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As far as I understand, electric field lines are only a way to "visualise" electric field. There is no specific rule for the number of field lines to be drawn for a particular field. If it is so, then how does electric flux represent the "number of field lines passing through a surface"? I have read about the analogy of measuring the "number of particles" that flow through a particular area in a fluid, but I am unable to make any connections between the two.

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    $\begingroup$ There is a big difference between the meaning of "equal" and "represent." Using the word equal, as in your question, would be wrong. The word represent implies a proportionality, which is consistent with your 2nd sentence, which is correct. $\endgroup$ – Bill N May 3 '18 at 11:48
  • $\begingroup$ In that case,am I correct in saying that electric field lines are just an intuitive way to arrive at the same conclusions that can be arrived at using pure Mathematics? $\endgroup$ – PhysicsStudent May 3 '18 at 14:31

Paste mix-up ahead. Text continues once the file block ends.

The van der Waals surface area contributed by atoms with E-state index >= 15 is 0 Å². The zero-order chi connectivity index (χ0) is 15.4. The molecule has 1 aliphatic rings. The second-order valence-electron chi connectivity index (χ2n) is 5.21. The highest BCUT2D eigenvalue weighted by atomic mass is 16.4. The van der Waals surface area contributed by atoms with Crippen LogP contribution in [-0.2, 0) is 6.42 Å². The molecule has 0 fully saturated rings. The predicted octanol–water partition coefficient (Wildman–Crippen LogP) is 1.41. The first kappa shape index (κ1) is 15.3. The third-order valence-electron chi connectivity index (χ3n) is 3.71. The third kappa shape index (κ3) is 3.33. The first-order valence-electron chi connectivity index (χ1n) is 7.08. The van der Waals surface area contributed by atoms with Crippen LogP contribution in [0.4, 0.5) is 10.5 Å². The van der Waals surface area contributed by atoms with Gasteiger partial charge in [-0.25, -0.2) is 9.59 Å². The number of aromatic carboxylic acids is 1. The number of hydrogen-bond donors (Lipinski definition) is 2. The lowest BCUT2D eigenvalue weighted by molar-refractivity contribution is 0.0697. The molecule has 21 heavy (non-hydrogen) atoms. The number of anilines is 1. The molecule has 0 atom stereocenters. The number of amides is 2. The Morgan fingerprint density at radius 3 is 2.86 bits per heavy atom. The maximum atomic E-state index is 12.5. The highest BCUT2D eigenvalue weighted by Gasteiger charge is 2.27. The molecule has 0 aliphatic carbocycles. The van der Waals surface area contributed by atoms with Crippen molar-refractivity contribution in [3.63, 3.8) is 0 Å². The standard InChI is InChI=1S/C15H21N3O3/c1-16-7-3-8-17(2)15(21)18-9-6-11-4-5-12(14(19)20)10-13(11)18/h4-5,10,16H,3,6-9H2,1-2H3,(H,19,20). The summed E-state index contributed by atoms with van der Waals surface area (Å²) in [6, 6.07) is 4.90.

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    $\begingroup$ @DWade64: that looks like an answer $\endgroup$ – Kyle Kanos May 4 '18 at 10:04
  • $\begingroup$ I think that the analogy is completely wrong as it doesn't conveys actual physics of the gauss law. $\endgroup$ – RunMachine_Kohli Aug 24 '19 at 3:58
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A mechanical force can be drawn with a line segment, to represent its module with length, but in electrical field, forces are not defined, lines are only "potential interaction forces", in the sense that, if you put a charge there a force will arise from the interaction, so fields lines have no definite ends (except sources-sink in charges) so how to represent intensity when the line length isn't available? Using number of lines is the preferred way. Why?

Because of electric flux, that is an important physical quantity, is the field passing through a given area in perpendicular direction, so representing intensity with lines is useful to see flux, counting lines per area let you visually calculate flux and compare the effect of different fields and areas.

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